Maryland lawmaker introduces bill after pastry 'gun' suspension
A Maryland lawmaker has introduced legislation after a 7-year-old boy in his district was suspended for shaping a pastry into what his teacher thought looked like a gun.
The Star Democrat reports that Republican Sen. J.B. Jennings introduced a bill that would prohibit schools from suspending students for seemingly harmless childish acts, such as playing games with fingers pointed like guns or chewing food into the shape of a firearm.I understand the sentiment that leads to this sort of thing, I really do. These types of stories are getting more and more common - Pop-Tarts, fingers, cowboys-and-indians, pieces of paper - it seems like things that should warrant at most an admonition to settle down are being blown way out of proportion. With today's "zero tolerance" idiocy, kids are being hauled out of classrooms and hit with suspensions over the shape of their breakfast pastry - proving once again that common sense is far from common.
But filing a bill isn't the way to handle this. First of all, who's going to define "seemingly harmless childish acts"? I don't want the screaming milquetoasts who blanche at the sight of a vaguely gun-shaped breakfast treat deciding what is or isn't harmless. I suspect my definition and theirs are worlds apart. Secondly, it still doesn't get to the root of the problem, which is school administrators with little common sense and even less accountability who think it is perfectly reasonable to suspend a seven-year old over the shape of his breakfast.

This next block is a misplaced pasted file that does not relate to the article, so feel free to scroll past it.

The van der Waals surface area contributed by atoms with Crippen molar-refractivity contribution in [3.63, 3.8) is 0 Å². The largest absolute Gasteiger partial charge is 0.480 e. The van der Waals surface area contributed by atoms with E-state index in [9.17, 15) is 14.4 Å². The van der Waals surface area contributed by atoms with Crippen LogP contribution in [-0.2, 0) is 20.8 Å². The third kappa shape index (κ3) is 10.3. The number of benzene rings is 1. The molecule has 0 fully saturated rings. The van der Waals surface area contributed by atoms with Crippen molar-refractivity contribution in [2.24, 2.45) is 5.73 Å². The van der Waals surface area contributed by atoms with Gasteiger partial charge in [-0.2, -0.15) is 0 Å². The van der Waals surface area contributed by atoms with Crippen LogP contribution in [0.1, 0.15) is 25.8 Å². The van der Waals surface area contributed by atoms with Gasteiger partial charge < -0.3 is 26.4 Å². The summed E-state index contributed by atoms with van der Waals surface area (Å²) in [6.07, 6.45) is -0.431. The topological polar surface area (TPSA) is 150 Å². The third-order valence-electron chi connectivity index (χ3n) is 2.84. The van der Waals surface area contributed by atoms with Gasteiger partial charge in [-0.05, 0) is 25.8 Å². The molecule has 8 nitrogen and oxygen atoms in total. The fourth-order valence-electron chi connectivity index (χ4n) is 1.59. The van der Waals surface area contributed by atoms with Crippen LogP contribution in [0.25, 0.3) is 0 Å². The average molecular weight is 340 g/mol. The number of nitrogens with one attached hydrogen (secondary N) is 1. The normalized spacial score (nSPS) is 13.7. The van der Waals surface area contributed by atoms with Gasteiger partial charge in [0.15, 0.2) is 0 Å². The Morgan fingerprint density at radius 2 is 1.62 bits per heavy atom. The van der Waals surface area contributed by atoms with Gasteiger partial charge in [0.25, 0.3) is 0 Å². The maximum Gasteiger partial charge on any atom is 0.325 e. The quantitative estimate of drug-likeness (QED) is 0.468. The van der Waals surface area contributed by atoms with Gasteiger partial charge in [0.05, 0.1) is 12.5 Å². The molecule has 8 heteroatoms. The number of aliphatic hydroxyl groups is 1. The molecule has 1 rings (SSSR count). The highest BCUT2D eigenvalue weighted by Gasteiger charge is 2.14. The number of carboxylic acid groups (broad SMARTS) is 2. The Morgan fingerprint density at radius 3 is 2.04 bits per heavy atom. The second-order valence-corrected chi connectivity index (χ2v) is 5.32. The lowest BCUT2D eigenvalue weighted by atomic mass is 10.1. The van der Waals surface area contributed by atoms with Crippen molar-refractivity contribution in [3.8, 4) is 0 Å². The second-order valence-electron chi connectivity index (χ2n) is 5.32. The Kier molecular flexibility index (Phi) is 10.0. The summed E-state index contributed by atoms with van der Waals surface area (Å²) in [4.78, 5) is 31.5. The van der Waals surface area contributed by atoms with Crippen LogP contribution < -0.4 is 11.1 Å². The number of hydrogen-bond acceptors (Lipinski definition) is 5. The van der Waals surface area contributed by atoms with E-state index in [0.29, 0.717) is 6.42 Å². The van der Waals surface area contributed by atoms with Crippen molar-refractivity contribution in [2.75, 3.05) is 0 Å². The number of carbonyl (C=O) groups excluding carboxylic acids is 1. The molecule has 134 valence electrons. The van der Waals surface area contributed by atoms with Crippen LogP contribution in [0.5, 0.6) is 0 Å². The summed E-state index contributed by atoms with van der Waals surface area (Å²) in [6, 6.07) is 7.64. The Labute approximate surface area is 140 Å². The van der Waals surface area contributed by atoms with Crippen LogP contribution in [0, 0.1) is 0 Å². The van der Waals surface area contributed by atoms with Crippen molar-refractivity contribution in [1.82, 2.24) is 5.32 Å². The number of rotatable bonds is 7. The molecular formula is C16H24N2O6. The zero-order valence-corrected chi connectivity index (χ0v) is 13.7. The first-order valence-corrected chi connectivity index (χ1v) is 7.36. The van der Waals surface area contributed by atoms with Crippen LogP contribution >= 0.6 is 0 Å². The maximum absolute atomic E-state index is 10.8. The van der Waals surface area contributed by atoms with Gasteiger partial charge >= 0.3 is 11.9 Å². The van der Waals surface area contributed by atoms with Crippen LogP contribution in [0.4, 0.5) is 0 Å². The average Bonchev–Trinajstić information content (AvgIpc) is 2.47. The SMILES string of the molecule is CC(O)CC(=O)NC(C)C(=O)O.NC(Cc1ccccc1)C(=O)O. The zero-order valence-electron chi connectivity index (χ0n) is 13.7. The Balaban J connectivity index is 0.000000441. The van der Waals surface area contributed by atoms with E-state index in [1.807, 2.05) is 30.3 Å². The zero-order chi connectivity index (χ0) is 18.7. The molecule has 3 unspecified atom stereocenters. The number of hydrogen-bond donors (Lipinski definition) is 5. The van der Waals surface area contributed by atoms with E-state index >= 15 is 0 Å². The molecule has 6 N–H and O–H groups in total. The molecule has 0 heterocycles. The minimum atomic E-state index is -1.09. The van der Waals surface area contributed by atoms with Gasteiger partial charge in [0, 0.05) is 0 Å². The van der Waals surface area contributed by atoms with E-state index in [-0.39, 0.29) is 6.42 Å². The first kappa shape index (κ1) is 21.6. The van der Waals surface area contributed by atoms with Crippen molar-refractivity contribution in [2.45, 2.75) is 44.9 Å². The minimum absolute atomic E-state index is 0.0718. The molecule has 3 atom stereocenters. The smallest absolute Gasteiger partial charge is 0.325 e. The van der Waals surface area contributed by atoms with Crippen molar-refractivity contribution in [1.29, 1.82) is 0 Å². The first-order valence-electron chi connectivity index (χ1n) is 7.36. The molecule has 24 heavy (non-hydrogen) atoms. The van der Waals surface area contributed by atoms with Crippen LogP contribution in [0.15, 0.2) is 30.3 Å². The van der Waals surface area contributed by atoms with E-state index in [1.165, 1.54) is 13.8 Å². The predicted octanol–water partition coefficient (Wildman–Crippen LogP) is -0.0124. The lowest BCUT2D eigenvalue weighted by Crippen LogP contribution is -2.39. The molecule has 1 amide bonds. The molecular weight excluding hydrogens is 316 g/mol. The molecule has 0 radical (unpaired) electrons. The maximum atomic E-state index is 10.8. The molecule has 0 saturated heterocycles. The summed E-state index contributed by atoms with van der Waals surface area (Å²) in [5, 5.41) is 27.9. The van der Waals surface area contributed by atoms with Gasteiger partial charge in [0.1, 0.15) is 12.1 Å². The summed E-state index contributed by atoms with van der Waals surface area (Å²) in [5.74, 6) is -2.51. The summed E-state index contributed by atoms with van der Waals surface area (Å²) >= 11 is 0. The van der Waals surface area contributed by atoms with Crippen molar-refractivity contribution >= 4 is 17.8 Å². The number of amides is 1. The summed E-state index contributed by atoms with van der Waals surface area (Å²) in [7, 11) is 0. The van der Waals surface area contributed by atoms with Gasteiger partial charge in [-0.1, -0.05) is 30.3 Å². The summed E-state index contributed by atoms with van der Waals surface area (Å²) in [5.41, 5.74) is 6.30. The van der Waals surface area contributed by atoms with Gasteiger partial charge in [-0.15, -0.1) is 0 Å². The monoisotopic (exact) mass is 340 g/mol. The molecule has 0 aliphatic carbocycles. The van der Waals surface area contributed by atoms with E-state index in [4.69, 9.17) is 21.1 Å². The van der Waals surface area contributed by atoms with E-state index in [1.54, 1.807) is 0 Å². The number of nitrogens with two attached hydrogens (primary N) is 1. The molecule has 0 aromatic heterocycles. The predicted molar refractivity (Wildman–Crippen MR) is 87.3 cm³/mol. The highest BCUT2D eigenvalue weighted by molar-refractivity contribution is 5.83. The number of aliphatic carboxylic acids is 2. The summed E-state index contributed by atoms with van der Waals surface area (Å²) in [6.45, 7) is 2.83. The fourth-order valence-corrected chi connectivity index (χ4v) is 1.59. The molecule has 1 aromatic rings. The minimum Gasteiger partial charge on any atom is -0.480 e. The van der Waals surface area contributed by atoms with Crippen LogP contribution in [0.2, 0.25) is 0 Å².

That's not the sort of thing that's going to be changed by passing another bill. That's the sort of thing that, in a perfect world, would be served by stocks in the town square and rotten fruit for the school adminstrator who punishes a second grader with suspension over a gun-shaped morning treat. Since we are far too "civilized" for that, perhaps a round of firings will shake things up? Preferably from a cannon, mind you...
This is a story where the backstory is vital. Is this a case of a teacher who is hypersensitive to school violence in the wake of the Newtown shootings? Perhaps this teacher should be offered counseling to help overcome their fears. Is it a problem student being punished through acceptable channels? They couldn't punish a hyperactive child diagnosed with ADHD who fidgets and disrupts the class, so when this child makes a gun shape they sieze the opportunity? It's certainly plausible; at least as plausible as a teacher being so threatened by a three foot tall second grader with a "gun"-shaped pastry.
In any case, making more laws isn't going to solve this, because it's simply not a legal issue...
That is all.